“In the games that I write there are no – or very few – variables that are not known to at least somebody, and the uncertainly consists in having those variables known to somebody other than you,” he said.

“Business and gaming are so merged and so intertwined, I find myself using techniques from one to the other and back and forth,” he said, adding that the similarity is particularly apt for software developers like Appian, which must take into account many variables of business processes, including some that will be unknown to the developer.

“Writing software, coding, means making a series of logical expressions that fit within the rules that a user can understand," he said. "Playing a game is making a series of logical expressions that fit within the rules."

In both cases, “You’re advancing toward an objective through a series of informing activities,” he added.

When Calkins isn’t running Appian, sitting down at a game board or competing in the World Boardgaming Championships, he is busy creating his own games.

His first published success, a game called Magnet, was named runner-up for Games Magazine’s Abstract Game of the Year in 2010.

Asked to name a favorite game, Calkins cited one of his creations called Propliner. It involves building an airline business in the early years of commercial air traffic – long before the word jetliner came into common usage.

“It turned out to be the biggest challenge I’ve ever had in writing games,” he said, “because I wanted to share with people the sense of management through uncertainty that I feel when I run a business. I wanted that to come out in the game.”

Calkins described Propliner as an interpretive and risk-avoiding game because as in real business, “you interpret the climate and you hedge your risk.”

In addition to the standard business situations – getting financing, hiring employees and building a brand, Propliner’s uncertainties include crashes, spikes in fuel costs, scheduling delays and worker strikes, among other unforeseen events.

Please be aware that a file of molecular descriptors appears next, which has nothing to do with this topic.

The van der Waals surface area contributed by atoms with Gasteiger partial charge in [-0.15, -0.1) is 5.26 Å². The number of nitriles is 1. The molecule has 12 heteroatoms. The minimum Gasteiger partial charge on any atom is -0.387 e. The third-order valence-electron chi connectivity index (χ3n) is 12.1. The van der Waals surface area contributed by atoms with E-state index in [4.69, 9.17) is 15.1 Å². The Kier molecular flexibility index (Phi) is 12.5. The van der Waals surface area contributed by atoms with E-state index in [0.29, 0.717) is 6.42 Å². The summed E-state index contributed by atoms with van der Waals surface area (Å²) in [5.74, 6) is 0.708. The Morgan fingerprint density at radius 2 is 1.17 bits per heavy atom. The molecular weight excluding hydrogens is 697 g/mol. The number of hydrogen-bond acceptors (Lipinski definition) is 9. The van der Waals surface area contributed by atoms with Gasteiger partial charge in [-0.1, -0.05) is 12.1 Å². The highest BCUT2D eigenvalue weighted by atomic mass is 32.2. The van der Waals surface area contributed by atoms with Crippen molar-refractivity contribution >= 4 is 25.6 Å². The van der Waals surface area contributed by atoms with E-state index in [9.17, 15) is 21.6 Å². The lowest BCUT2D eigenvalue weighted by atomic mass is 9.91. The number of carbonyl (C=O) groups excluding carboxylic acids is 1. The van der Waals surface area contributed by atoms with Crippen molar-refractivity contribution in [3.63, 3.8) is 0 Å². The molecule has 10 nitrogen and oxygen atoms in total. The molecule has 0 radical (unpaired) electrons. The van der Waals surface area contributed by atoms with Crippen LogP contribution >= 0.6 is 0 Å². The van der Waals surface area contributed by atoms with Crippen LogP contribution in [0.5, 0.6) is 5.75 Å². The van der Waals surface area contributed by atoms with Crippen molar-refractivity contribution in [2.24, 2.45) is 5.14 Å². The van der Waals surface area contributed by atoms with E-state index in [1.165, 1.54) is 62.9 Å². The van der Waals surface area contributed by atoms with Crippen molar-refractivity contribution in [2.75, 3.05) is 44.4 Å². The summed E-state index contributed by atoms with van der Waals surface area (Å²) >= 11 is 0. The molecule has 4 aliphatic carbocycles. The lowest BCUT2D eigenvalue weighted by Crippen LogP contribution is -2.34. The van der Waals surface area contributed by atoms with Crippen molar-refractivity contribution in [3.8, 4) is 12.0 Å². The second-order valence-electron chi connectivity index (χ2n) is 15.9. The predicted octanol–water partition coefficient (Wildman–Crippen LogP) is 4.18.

Each unforeseen event in Propliner is known only to the person at the table who is holding that card. That affects how all players behave as the board game progresses, Calkins said.

Propliner will be published some time next year by strategy game-maker Rio Grande Games.

Business-oriented games aren’t the only ones Calkins enjoys.

But when it comes to creating games, Calkins not only talks the talk, he walks the walk.

In January, GMT Games will publish his Sekigahara, a game Calkins named after a decisive battle in 1600 involving two armies of more than 80,000 warriors each that helped unify Japan.

“It’s about the movement of armies and loyalty," he said. "One of the elements in [developing] the game was going to be how quickly an army could move along the primary highway versus the side roads in Japan."

“As part of my research, I actually hiked the Nakasendo [highway] in Japan,” he said, spending what he called "a very long day" along the 332-mile route between Kyoto to Edo, the former name of Tokyo during Japan’s feudal period.

“I went there and I saw this place, and I really understood what it meant to hike it and to move an army along that space," he said.

Among the other favorite games that he owns, Calkins said he enjoys Acquire, which involves building a chain of hotels, and Diplomacy, a game of strategy and alliances based on World War I.

Calkins said playing games makes him a better CEO and his business skills make him a better game player. “Actually I think they both make me better at each other,” he said.

NEXT STORY: Why not more software reuse?